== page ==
Vacation time: Use it if you've got it

Companies should encourage workers to take their vacation time; everyone needs a break

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Good news, everyone. I'm ordering you to go on vacation.

I know, I know, you're not sure if this is the right time. Things are busy at work. You might not take any time off this year because of the economy. You want to impress the bosses with how hard you work.

Shut up and take some time off!

According to a survey conducted at the end of last year by the workforce consulting firm Right Management, about 70 percent of U.S. workers say they didn't use all their vacation time in 2011.

As a time-off enthusiast, that baffles me. I understand the worries some have about the fragility of the job market, but if you're lucky enough to have a job that gives you paid vacation, that time belongs to you.

Companies should not only be OK with you taking vacation time, they also should encourage you to do so. We're humans, not robots. (If you're a robot, please call me. I've always wanted a robot pal.)

"Good managers are willing to put the 'human' back in human capital management," said Kevin Sheridan, author of "Building a Magnetic Culture" and an expert on employee engagement. "They're not viewing people as these little chess pieces that lead to higher productivity. People need time off, and when they come back they're refreshed; they come back with fresh eyes and fresh energy."

Sheridan's company, Avatar HR Solutions Inc., researched some of the reasons employees leave jobs. While pay and career advancement are common among them, about 40 percent of employees left because they felt overworked, a lack of work/life balance or too much job stress.

"You think of all three of those things, and they're very much intertwined," Sheridan said. "I'm a huge believer in the employer nudging employees toward time off, encouraging better balance in their work/family life. There's a proven linkage to new ideas and time off, to better performance."

This is another one of those workplace issues that confounds me. It seems logical for an employer to recognize that a happy, rested employee is a good employee. Yet we have many office environments that seem to place a premium on employees who are wholly work-centric.

Tory Johnson, CEO of Women for Hire, a national recruiting service for women, said she sometimes has to remind herself of the importance of time off.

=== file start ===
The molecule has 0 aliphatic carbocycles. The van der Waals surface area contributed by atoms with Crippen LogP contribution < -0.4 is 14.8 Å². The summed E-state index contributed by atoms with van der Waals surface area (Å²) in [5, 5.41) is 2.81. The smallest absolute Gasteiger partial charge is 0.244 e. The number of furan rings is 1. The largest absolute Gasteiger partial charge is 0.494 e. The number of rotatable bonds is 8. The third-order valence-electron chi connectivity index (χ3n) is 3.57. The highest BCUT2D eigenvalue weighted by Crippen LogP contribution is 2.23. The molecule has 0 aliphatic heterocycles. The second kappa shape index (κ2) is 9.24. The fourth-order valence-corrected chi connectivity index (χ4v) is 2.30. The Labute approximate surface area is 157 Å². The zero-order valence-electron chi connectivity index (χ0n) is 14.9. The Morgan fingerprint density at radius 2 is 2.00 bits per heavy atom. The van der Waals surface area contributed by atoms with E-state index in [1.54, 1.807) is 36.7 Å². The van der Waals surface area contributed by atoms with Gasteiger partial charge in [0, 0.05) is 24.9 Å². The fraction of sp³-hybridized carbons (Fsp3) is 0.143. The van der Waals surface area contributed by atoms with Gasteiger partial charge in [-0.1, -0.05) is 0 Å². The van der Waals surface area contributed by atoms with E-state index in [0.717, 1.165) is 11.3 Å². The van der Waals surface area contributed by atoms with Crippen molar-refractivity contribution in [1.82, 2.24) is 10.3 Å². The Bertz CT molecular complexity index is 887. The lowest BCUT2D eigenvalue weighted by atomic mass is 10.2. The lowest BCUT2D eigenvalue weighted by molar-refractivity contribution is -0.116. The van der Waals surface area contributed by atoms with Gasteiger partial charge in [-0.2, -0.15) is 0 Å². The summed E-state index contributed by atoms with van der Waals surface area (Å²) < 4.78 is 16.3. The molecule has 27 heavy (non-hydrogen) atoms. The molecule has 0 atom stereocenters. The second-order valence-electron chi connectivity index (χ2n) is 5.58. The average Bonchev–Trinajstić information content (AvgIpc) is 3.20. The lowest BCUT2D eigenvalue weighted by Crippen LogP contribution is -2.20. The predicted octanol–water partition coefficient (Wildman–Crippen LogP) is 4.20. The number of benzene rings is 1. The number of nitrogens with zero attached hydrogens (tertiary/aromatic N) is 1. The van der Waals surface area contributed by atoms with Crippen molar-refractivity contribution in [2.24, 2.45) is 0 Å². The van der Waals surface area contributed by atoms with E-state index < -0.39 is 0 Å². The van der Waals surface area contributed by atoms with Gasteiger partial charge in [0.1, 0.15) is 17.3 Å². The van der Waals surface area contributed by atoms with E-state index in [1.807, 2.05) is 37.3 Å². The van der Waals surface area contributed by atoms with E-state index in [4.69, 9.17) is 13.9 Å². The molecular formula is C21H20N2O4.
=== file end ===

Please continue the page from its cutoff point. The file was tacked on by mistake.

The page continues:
"When I do, I come up with the best ideas, I'm so refreshed," she said. "It's the best feeling in the world, and you realize that with some distance you really and truly do re-energize, you come back better than before."

She believes the fears people have about taking vacation time are generally irrational.

"Out of sight, out of mind is probably overblown," she said. "Thinking that 'If I'm not there for a week they're going to boot me' isn't very realistic. The truth is, if you do a good job and you're good at what you do, you shouldn't worry."

One way to make yourself feel better about taking time off, Johnson suggested, is to follow a few simple steps.

First, try to schedule your vacation as far ahead of time as possible. Rather than just firing off an email request or filling out a form on the company's intranet, talk to your boss or manager face-to-face. Say something like, "I'm looking at these dates for time off and wanted to make sure this works OK with you."

"That shows you're taking into consideration your work obligations and presenting that to your boss," Johnson said. "I think that goes a long way."

When the vacation rolls around, don't leave your work in disarray. "Sometimes the inclination is, 'Oh, my gosh, they're not going to miss me so I'm not going to tell them where things are.' That will backfire," Johnson said.

Make sure the people you work with are well-informed about the status of your work and where important documents or files are kept. Put together a "cheat sheet" or short memo for co-workers who might be affected by your absence.

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